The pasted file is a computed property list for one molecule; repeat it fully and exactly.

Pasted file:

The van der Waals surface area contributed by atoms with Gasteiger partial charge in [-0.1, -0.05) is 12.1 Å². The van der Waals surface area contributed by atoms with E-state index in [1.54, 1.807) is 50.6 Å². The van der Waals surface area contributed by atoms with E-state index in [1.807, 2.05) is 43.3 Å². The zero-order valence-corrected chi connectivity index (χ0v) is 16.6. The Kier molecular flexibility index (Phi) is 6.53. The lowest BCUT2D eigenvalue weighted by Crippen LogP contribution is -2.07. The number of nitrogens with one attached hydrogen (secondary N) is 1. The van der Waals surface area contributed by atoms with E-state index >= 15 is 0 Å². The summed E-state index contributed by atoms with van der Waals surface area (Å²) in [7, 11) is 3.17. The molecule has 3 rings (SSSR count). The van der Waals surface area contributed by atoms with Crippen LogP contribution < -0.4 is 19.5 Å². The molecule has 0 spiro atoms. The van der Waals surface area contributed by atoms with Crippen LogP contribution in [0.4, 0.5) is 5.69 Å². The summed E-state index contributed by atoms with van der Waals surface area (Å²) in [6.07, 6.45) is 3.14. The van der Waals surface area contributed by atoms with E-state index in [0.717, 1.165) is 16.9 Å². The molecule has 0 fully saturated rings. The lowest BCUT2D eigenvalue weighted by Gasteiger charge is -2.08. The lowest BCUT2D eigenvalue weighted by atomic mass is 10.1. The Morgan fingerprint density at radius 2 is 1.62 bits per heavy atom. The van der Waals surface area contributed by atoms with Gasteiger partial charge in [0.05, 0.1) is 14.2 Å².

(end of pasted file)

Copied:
The van der Waals surface area contributed by atoms with Gasteiger partial charge in [-0.1, -0.05) is 12.1 Å². The van der Waals surface area contributed by atoms with E-state index in [1.54, 1.807) is 50.6 Å². The van der Waals surface area contributed by atoms with E-state index in [1.807, 2.05) is 43.3 Å². The zero-order valence-corrected chi connectivity index (χ0v) is 16.6. The Kier molecular flexibility index (Phi) is 6.53. The lowest BCUT2D eigenvalue weighted by Crippen LogP contribution is -2.07. The number of nitrogens with one attached hydrogen (secondary N) is 1. The van der Waals surface area contributed by atoms with E-state index >= 15 is 0 Å². The summed E-state index contributed by atoms with van der Waals surface area (Å²) in [7, 11) is 3.17. The molecule has 3 rings (SSSR count). The van der Waals surface area contributed by atoms with Crippen LogP contribution < -0.4 is 19.5 Å². The molecule has 0 spiro atoms. The van der Waals surface area contributed by atoms with Crippen LogP contribution in [0.4, 0.5) is 5.69 Å². The summed E-state index contributed by atoms with van der Waals surface area (Å²) in [6.07, 6.45) is 3.14. The van der Waals surface area contributed by atoms with E-state index in [0.717, 1.165) is 16.9 Å². The molecule has 0 fully saturated rings. The lowest BCUT2D eigenvalue weighted by Gasteiger charge is -2.08. The lowest BCUT2D eigenvalue weighted by atomic mass is 10.1. The Morgan fingerprint density at radius 2 is 1.62 bits per heavy atom. The van der Waals surface area contributed by atoms with Gasteiger partial charge in [0.05, 0.1) is 14.2 Å².